Obesity Linked to Lower Social Well-Being

Obese and underweight adults in the U.S. are somewhat less likely to be “thriving” socially and are more likely to be “suffering” than those who are normal weight or are overweight, but not obese.

State of Americans' Social Well-Being by BMI Category

In fact, those who are obese are the least likely across all weight groups to be thriving socially and underweight individuals are the most likely to be suffering, underscoring the risk of being at either extreme of the weight spectrum when it comes to social well-being.

These data, collected Jan. 1-June 23, 2014 as part of the Gallup-Healthways Well-Being Index, are based on more than 80,000 interviews, with U.S. adults, aged 18 and older. The social well-being scores are based on respondents’ answers to items about the strength of their relationship with their spouse, partner, or closest friend; positive energy gained from family and friends; making time for trips or vacations with family and friends; and having someone who encourages them to be healthy. Gallup then categorizes respondents as “thriving” (well-being that is strong, consistent, and progressing), “struggling” (well-being that is moderate or inconsistent), or “suffering” (well-being that is low and at high risk) in their social well-being.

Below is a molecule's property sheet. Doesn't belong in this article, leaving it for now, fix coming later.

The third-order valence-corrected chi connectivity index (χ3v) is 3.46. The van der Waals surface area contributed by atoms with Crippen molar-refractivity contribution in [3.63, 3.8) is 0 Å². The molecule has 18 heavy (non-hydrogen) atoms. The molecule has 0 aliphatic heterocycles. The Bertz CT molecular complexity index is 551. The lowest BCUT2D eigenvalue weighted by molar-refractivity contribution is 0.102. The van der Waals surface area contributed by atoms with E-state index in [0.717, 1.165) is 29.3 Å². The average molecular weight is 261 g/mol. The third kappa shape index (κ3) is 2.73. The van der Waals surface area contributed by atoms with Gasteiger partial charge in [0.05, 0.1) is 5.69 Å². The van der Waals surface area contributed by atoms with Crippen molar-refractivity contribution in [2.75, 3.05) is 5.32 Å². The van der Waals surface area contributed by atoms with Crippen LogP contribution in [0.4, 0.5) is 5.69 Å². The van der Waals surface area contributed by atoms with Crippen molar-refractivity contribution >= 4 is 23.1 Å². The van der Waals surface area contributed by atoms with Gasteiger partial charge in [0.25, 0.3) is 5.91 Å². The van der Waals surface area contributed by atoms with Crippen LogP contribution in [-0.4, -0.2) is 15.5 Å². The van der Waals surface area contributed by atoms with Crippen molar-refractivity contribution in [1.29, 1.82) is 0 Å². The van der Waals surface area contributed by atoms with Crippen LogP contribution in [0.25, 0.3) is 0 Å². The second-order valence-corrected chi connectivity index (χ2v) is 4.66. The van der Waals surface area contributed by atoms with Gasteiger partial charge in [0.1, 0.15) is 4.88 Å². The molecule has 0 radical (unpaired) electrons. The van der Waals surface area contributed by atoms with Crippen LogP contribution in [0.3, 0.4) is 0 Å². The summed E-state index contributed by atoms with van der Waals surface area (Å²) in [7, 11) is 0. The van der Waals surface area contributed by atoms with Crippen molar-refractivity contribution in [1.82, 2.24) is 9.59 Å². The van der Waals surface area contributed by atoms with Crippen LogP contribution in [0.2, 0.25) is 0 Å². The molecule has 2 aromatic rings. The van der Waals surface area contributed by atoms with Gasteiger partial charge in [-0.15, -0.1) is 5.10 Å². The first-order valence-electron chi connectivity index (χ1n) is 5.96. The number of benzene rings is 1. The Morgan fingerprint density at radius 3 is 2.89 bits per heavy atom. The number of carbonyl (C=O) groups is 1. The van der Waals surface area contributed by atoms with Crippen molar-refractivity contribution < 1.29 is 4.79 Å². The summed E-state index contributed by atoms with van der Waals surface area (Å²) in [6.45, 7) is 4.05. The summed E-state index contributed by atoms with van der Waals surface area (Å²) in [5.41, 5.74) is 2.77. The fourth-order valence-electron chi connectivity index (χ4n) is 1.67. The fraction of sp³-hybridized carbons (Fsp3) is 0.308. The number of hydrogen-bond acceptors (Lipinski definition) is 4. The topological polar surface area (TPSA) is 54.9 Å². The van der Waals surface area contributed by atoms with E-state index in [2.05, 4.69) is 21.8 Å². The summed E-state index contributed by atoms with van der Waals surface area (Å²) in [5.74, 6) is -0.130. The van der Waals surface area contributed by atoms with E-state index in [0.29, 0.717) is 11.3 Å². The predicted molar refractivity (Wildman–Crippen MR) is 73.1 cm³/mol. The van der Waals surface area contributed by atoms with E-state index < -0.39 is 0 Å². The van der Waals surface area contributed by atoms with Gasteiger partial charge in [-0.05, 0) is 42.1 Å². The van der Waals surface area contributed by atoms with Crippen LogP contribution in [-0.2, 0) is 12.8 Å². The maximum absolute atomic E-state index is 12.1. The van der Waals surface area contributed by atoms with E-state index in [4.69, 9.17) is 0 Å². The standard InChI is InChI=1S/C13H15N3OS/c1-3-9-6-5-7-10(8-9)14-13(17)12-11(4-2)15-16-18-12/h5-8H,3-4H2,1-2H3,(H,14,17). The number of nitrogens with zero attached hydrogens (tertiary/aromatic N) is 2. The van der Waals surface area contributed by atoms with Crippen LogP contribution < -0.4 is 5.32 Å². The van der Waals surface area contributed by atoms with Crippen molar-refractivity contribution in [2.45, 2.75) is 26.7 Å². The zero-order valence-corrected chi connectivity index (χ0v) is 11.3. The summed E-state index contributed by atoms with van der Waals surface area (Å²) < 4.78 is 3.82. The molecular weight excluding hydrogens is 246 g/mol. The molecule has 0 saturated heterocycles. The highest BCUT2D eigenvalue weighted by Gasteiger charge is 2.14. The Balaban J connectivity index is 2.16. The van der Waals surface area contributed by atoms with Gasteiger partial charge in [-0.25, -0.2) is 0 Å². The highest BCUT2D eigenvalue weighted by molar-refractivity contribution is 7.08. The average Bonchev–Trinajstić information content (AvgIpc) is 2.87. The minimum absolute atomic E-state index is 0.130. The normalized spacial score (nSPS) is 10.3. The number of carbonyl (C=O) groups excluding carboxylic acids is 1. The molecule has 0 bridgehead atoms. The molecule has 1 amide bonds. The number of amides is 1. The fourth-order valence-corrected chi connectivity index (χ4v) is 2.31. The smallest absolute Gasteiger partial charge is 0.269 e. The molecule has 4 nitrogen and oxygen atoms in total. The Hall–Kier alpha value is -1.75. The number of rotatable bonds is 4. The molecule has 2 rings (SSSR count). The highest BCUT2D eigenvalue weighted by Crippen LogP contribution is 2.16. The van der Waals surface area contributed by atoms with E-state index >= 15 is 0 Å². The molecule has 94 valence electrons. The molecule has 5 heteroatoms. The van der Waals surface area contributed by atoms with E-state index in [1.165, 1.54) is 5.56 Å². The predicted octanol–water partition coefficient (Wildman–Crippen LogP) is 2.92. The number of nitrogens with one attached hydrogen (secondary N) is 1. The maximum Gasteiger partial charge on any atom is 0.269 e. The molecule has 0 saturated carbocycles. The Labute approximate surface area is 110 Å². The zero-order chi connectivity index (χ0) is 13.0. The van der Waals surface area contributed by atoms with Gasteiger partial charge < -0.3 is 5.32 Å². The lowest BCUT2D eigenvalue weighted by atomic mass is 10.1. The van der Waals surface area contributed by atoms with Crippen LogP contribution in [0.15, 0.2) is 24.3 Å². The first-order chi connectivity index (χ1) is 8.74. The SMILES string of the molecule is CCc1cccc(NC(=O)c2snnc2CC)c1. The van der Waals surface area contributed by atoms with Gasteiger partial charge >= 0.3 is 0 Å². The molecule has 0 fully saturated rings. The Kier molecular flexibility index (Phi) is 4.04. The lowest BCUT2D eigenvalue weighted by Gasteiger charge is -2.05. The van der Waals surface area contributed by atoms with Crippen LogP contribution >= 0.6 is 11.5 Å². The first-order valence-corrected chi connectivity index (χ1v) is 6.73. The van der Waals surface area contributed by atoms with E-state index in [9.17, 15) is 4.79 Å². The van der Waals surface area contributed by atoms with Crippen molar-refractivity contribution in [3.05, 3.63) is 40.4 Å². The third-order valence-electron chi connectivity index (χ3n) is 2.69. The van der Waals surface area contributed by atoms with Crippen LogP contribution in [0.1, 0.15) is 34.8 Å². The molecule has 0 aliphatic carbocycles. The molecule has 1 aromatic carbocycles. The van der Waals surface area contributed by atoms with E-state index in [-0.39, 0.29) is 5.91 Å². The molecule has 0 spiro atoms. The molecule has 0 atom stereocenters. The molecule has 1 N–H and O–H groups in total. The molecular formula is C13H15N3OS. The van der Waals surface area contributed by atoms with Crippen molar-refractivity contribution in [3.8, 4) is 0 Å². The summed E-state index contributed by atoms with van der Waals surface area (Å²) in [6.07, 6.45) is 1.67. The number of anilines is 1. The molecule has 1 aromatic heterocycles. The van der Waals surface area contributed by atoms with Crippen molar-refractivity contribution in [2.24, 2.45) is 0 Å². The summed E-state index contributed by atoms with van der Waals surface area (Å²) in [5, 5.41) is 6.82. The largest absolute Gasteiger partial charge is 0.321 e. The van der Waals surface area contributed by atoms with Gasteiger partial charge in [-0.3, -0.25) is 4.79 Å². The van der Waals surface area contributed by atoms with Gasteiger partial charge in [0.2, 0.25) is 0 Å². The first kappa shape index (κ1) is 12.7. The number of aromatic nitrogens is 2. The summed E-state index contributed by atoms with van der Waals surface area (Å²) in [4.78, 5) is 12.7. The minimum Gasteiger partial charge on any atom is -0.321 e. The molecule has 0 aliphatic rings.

Overall, 41% of Americans are thriving, with 43% struggling and 16% suffering in their social well-being. Gallup previously found that more Americans are thriving in social well-being than in the other four elements measured as part of the Gallup-Healthways Well-Being Index.